XSL (Extensible Style Language) is an extremely powerful style sheet technology that is aimed at providing a purely XML-based solution for the transformation and formatting of XML documents. XSL consists of three fundamental technologies: XSL Transformation (XSLT), XPath, and XSL Formatting Objects (XSL-FO). XSLT tackles the transformation aspect of XSL and is capable of transforming an XML document in a particular language into a completely different XML-based language. XPath is used within XSLT to identify portions of an XML document for transformation. XSL-FO addresses the need for a high-powered XML-based formatting language. XSL-FO has limited support in current web browsers, but XSLT and XPath are more than ready to deliver for web-based applications.

This tutorial introduced you to the different technologies that comprise XSL. Perhaps more important is the practical knowledge you gained of XSLT, which culminated in a complete XSLT style sheet example. Just in case you're worried that this tutorial hit only the high points of XSLT, the next tutorial digs deeper into the technology and uncovers topics such as sorting nodes and using expressions to perform mathematical computations.



Why bother with XSLT when I can just use CSS to create style sheets for XML documents?


If all you need to do is simply display the content in an XML document, CSS may in fact be your best option. However, XSLT allows you to process XML content and gives you a fine degree of control over what content is displayed and the order in which it appears. So, even though XSLT doesn't directly play a role in formatting documents for display, it provides a considerable amount of indirect control when it comes to isolating data, sorting data (numerically or alphabetically, for example), and performing calculations on data within XML documents.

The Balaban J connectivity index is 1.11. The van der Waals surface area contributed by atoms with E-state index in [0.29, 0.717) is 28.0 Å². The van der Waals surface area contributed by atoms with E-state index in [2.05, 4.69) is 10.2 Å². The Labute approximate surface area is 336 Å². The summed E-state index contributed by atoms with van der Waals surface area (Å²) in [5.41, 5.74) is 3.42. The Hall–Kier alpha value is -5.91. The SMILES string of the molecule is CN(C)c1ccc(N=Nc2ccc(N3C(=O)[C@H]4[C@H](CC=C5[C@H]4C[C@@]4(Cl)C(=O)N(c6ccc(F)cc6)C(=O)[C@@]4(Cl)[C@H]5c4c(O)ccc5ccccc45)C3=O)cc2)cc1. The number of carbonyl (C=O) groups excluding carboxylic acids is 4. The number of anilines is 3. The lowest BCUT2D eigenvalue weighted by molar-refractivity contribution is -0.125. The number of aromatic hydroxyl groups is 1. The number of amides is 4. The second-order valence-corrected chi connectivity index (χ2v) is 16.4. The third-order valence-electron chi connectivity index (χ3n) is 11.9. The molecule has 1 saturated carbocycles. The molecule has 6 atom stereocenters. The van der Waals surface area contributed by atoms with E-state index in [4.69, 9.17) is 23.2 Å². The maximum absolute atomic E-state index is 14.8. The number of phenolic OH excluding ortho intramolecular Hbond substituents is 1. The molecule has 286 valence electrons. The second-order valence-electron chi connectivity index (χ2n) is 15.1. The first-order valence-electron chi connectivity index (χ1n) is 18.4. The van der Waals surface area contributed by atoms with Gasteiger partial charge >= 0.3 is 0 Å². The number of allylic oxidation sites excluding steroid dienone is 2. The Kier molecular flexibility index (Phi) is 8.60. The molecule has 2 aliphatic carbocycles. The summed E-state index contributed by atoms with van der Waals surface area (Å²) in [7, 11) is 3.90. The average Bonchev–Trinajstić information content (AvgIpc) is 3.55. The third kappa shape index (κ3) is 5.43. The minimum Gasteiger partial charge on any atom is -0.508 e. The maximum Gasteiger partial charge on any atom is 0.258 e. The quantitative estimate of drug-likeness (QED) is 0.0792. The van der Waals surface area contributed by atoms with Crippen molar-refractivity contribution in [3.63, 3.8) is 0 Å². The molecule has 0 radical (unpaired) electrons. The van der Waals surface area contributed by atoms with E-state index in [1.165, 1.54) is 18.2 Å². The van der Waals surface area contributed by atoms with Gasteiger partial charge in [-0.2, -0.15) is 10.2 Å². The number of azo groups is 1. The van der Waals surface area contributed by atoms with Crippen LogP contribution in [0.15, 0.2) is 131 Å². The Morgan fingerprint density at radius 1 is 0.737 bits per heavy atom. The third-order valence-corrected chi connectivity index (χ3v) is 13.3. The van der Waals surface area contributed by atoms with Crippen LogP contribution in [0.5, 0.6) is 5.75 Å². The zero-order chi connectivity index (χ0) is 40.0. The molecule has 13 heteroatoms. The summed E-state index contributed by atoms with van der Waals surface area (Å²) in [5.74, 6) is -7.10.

How can there be separate namespaces for XSLT and XSL-FO if they are both part of XSL?


XSLT and XSL-FO have different namespaces because they are different languages. Keep in mind that each of these technologies is implemented as an XML-based markup language. Because it is possible to use the two technologies independently of one another, they occupy separate namespaces. You can certainly use both XSLT and XSL-FO in the same XSL style sheet, in which case you would declare both namespaces with their own prefixes. For the time being, however, you will likely create XSL style sheets using only XSLT, in which case you can refer to the style sheet as an XSLT style sheet.

by BrainBellupdated